N1 - Reference text: BBC History Website. 2016. Accessed March 30, 2016. http://www.bbc.co.uk/history/troubles Bennett, T. 2006. “Exhibition, Difference and the Logic of Culture”. In Museum Frictions, edited by I. Karp, C. A. Kratz, L. Szwaja, and T. Ybarra-Frausto, 46–69. Durham, NC: Duke University Press. Blackburn, K. 2013. “The ‘Democratization’ of Memories of Singapore’s Past.” Journal of the Humanities and Social Sciences of Southeast Asia and Oceania/ Bijdragen Tot De Taal-, Land-EnVolkenkunde 169 (4): 431–456. doi:http:// dx.doi.org/10.1163/22134379-12340064. Bouchard, D. 2009. “Museums, Cultural Heritage and Dialogue in Northern Ireland: Strategies for Divided Societies.” In Heritage and beyond, edited by D. Therond and A. Trigona, 91–100. Strasbourg: Council of Europe. Burgess, J., and H. Klaebe. 2009. “Digital Storytelling as Participatory Public History in Australia.” In Story Circle, edited by J. Hartley and K. McWilliam, 155–166. Oxford: Wiley-Blackwell. Carnegie, E. 2006. “‘It Wasn’t All Bad’: Representations of Working Class Culture.” Museum and Society 4 (2): 69–83. Council of Europe. 2009. Council of Europe Framework Convention on the Value of Cultural Heritage for Society Treaty of Lisbon. Accessed October 9, 2015. http://conventions.coe.int/Treaty/EN/Treaties/Html/199.htm Crooke, E. 2007. Museums and Communities. Oxon: Routledge. Davis, P., H. Han-yin, and L. Wan-chen. 2010. “Heritage, Local Communities and the Safeguarding of ‘Spirit of Place’ in Taiwan.” Museum and Society 8 (2): 80–89. De Jong, S. 2012. “Who is History? The Use of Autobiographical Accounts in History Museums.” In Museums and Biographies: Stories, Objects, Identities, edited by K. Hill, 295–308. Newcastle: The Boydell Press. Dellios, A. 2015. “Marginal or Mainstream? Migrant Centres as Grassroots and Official Heritage.” International Journal of Heritage Studies 21 (10): 1068–1083. doi:http://dx.doi.org/10.1080/13527258.2015.1066410. Fleming, D. 2010. “Social History in Museums: 35 Years of Progress?” Journal of the Social History Curators Group 34: 39–45. Galani, A., and A. Moschovi. 2013. “Other People’s Stories: Bringing Public-generated Photography into the Contemporary Art Museum.” Museum & Society 11 (2): 172–184. Geber, K. 2006. “Digital Heritage News Participatory Digital Cultural Content.” Museum International 58 (1–2): 121–122. Gentry, K. 2015. “‘The Pathos of Conservation’: Raphael Samuel and the Politics of Heritage.” International Journal of Heritage Studies 21 (6): 561–576. doi:http://dx.doi.org/10.1080/13527258.2014.953192. Graham, H., R. Mason, and N. Nayling. 2013. “The Personal is Still Political: Museums, Participation and Copyright.” Museum and Society 11 (2): 105–121. Hamilton, P., and L. Shopes, eds. 2008. Oral History and Public Memories. Philadelphia, PA: Temple University Press. Harrison, R. 2013. Heritage: Critical Approaches. London: Routledge. High, S., J. Mills, and S. Zembrzycki. 2012. “Telling Our Stories/Animating Our past: A Status Report on Oral History and Digital Media.” Canadian Journal of Communication 37: 383–403. Hogsden, C., and E. Poulter. 2012. “The Real Other? Museum Objects in Digital Contact Networks.” Journal of Material Culture 17 (3): 265–286. doi:http://dx.doi.org/10.1177/1359183512453809. Kaplan, D., and E. Chacko. 2015. “Placing Immigrant Identities.” Journal of Cultural Geography 32 (1): 129–138. Kavanagh, G. 1996. Making Histories in Museums. London: Leicester University Press. Lloyd, K. 2014. “Narratives of Belonging and Exclusion: The Negotiation of Heritage and Place in Young People’s Conceptualisations of National Identity in Scotland.” PhD thesis, Newcastle University. Networked Digital Library of Theses and Dissertations, EBSCOhost viewed 25 November 2015. Lombardo, V., and R. Damiano. 2012. “Storytelling on Mobile Devices for Cultural Heritage.” New Review of Hypermedia and Multimedia 18 (1–2): 11–35. Museums and the Web. 2015. “The Museum as Digital Storyteller: Collaborative Participatory Creation of Interactive Digital Experiences Conference.” Chicago, IL, April 8–11. http://mw2015.museumsandtheweb.com/paper/themuseum-as-digital-storyteller-collaborative-participatory-creation-of-interactive-digital-experiences/. Navarrete, T. 2013. “Digital Cultural Heritage.” In Handbook on the Economics of Cultural Heritage, edited by Rizzo, I. and A. Mignosa, 251–271. Cheltenham: Edward Elgar. Phillips, R. 2003. “Community Collaboration in Exhibitions: Introduction.” In Museums and Source Communities, edited by L. Peers and A. K. Brown, 157–170. New York: Routledge. Pietrobruno, S. 2013. “YouTube and the Social Archiving of Intangible Heritage.” New Media & Society 15 (8): 1259–1276. Pocock, C., D. Collett, and L. Baulch. 2015. “Assessing Stories before Sites: Identifying the Tangible from the Intangible.” International Journal of Heritage Studies 21 (10): 962–982. Pratt, M. L. 1991. “Arts of the Contact Zone.” Profession 91: 33–40. Purkis, H. 2014. “Collecting the Home in Different Ways: SAMDOK’s Ethnographic Method Compared to Other Approaches.” In Collecting the Contemporary: A Handbook for Social History Museums, edited by O. Rhys and Z. Baveystock, 170–209. Edinburgh: MuseumsEtc. Radmilli, R. 2011. “Ilhna Beltin: Locating Identity in a Fortified Mediterranean City.” In Local Heritage, Global Context: Cultural Perspectives on Sense of Place, edited by J. Schofield and R. Szymanski, 173–186. Surrey: Ashgate. Rahaman, H. 2015. “Digital Heritage Interpretation.” Accessed November 25, 2015. https://hafiz2010.wordpress.com/ Rhys, O., and Z. Baveystock, eds. 2014. Collecting the Contemporary: A Handbook for Social History Museums. Edinburgh: MuseumsEtc. Richie, D. A., ed. 2011. The Oxford Handbook of Oral History. Oxford: Oxford University Press. Rogaly, B., and B. Taylor. 2009. Moving Histories of Class and Community: Identity, Place and Belonging in Contemporary England. London: Palgrave Macmillan. Samuel, R. 2012. Theatres of Memory: Past and Present in Contemporary Culture. London: Verso. Sharron, S. and J. Abraham. 2015. “The Role of Curiosity in Making up Digital Content Promoting Cultural Heritage.” Procedia – Social and Behavioral Sciences 184: 259–265. Smith, R., and O. Iversen. 2014. “Participatory Heritage Innovation: Designing Dialogic Sites of Engagement.” Digital Creativity 25 (3): 255–268. Srinivasan, R. 2013. “Bridges between Cultural and Digital Worlds in Revolutionary Egypt.” The Information Society 29 (1): 49–60. Srinivasan, R., K. Becvar, R. Boast, and J. Enote. 2010. “Diverse Knowledges and Contact Zones within the Digital Museum.” Science, Technology & Human Values 35 (5): 735–768. Thompson, P. 2000. The Voice of the Past: Oral History. London: Oxford University Press. UNESCO. 2015. Concept of Digital Heritage. Accessed October 9, 2015. http://www.unesco.org/new/en/communicationand-information/access-to-knowledge/preservation-of-documentary-heritage/digital-heritage/concept-of-digitalheritage/ van der Velden, M. 2010. “Design for the Contact Zone.” In Proceedings: Cultural Attitudes towards Communication and Technology, edited by F. Sudweeks, H. Hrachovec, and C. Ess, 1–18. Perth: Murdoch University. Veronesi, F. 2014. “Curating the Sensorial: Digital Mediation and Social Engagement with Place, Objects and Intangible Heritage.” In Collecting the Contemporary: A Handbook for Social History Museums, edited by O. Rhys and Z. Baveystock, 484–513. Edinburgh: MuseumsEtc. Walker, B. M. 2012. A Political History of the Two Irelands. Basingstoke: Palgrave Macmillan. Were, G. 2014. “Digital Heritage, Knowledge Networks, and Source Communities: Understanding Digital Objects in a Melanesian Society.” Museum Anthropology 37 (2): 133–143. Witcomb, A. 2003. Re-imagining the Museum. London: Routledge.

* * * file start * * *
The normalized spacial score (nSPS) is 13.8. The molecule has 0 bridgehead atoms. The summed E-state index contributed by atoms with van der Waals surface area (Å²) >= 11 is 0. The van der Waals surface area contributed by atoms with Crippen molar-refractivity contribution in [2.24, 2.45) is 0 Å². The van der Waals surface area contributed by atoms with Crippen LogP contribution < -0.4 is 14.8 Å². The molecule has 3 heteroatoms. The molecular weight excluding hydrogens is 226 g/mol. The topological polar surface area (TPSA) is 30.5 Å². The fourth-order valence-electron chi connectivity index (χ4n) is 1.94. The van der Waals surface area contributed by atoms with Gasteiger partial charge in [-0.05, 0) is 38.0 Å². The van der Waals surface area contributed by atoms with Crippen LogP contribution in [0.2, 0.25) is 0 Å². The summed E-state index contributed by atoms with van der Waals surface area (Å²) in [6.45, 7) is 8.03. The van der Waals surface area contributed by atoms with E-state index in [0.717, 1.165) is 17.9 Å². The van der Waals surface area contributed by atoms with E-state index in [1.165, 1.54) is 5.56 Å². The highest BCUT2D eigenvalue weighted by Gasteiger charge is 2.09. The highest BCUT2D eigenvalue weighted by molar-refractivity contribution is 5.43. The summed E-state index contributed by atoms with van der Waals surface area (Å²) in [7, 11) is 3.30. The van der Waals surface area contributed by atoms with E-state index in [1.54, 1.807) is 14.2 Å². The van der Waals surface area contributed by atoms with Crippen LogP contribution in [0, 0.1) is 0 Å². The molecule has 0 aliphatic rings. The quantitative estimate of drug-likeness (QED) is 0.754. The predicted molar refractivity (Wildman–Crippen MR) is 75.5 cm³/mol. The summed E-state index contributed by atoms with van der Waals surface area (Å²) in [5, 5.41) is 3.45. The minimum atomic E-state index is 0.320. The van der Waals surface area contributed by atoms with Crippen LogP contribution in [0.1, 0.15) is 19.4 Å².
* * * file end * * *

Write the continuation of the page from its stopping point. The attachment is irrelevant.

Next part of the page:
PY - 2016/5/30